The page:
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The Concept of Discipline in the Letter to the Hebrews

The Concept of Discipline in the Letter to the Hebrews

When I was a high school teacher, every school year began with “in service” days for the entire faculty before the students arrived.  Invariably one part of those “in service” days would be about the question of classroom discipline. 

Today’s reading from the Letter to the Hebrews raises the issue of discipline as it pertains to our relationship to God.  The specific references in this reading speak of the discipline that a father uses to raise his son.  In today’s climate and in the quest to use more inclusive language in proclaiming the Scriptures, I am sure that there will be some who will substitute the gender neutral words – child and parent – in proclaiming this reading.  Unfortunately, those who do so will really be confusing the situation.  The discipline that a father used to raise his son in the culture of Israel was peculiar to the relationship between father and son and does not apply to daughters and mothers.

Once again, let us review quickly the family situation in Israel at the time of Jesus.  The male children of the father brought their wives to live in their father’s house.  All of the sons and all of their wives lived together.  The children born to these families lived in the women’s quarters while the men lived in their own area of the house.  When a male child reached the age of puberty, he was sent to live in the male quarters having spent the first twelve years of his life in the women’s quarters.  While living with his mother, he was invariably spoiled.  Male children were the insurance that a woman had become an integral part of the family.  As long as she had a son, her future was insured even if her husband were to precede her in death.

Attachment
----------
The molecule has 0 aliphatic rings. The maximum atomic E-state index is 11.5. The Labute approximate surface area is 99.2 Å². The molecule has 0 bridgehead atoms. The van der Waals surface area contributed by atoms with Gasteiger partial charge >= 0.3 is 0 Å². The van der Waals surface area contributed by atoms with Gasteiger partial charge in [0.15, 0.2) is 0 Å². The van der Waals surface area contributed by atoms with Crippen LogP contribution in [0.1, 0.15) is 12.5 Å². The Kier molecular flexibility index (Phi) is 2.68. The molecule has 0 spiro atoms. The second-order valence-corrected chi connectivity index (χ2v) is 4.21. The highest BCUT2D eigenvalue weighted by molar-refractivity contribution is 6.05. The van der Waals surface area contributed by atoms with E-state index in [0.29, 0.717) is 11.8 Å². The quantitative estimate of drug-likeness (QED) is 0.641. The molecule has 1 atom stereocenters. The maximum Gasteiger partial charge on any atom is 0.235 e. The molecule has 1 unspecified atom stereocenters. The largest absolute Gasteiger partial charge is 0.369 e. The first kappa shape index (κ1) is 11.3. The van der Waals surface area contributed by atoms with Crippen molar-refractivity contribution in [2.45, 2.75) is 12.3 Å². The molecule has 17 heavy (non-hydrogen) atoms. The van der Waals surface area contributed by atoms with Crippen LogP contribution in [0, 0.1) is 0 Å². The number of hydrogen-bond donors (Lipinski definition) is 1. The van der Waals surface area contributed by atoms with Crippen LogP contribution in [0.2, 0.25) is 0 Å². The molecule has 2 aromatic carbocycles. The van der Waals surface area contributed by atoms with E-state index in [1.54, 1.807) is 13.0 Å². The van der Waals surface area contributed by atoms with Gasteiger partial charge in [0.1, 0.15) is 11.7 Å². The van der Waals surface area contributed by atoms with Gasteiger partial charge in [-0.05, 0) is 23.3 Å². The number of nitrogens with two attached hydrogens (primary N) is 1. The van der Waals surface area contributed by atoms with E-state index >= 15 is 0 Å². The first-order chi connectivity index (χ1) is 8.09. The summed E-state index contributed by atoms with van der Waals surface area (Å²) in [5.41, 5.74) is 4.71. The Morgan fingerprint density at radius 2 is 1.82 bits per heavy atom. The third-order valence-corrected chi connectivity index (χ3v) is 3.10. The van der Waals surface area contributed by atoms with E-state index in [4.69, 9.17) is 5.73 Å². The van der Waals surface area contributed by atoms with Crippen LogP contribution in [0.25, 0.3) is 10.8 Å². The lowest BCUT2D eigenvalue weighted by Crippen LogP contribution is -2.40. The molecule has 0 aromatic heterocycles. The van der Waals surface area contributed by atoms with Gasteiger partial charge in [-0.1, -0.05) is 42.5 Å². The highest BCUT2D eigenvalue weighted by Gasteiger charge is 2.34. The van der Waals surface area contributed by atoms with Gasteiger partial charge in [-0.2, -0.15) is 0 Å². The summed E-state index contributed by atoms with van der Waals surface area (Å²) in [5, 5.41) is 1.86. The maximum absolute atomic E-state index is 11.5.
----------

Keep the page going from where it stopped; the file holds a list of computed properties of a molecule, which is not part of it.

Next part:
Once the boy was sent to the male quarters, his father would use very strict discipline and corporal punishment to teach the boy how to be a man in this culture, able to withstand pain and privation without complaint.  In view of the fact that he had probably been spoiled while living with the women, his teenage years would be a difficult time as he matured into manhood.

The sacred writer uses this cultural understanding of discipline to explain what is expected of a person of faith.  “You have also forgotten the exhortation addressed to you as children: My son, do not disdain the discipline of the Lord or lose heart when reproved by him; for whom the Lord loves, he disciplines; he scourges every son he acknowledges.  Endure your trials as "discipline"; God treats you as his sons.  For what "son" is there whom his father does not discipline?  At the time, all discipline seems a cause not for joy but for pain, yet later it brings the peaceful fruit of righteousness to those who are trained by it” (Hebrews 12:5-11).

Each of us experiences difficulties in this life.  CUSANS know this very well.  As we bear the cross of chronic illness or disability, some may ask, “Why me?”  The Letter to the Hebrews attempts to address that question.  The answer is really quite simple.  God knows that we need discipline to strengthen our faith as we face a faithless world and culture.  Jesus is our example in this regard.  He faced his accusers, Caiaphas, Pontius Pilate, and Herod and bore the weight of their false accusations as well as the punishment that was meted out in silence, without complaint, knowing that this was the will of the Father.  Fair?  No, it isn’t.  However, life simply isn’t fair.  We will be rewarded for our faithful attention to God’s will not in this life, but in the next. 

Fr. Lawrence Jagdfeld, O.F.M., Administrator

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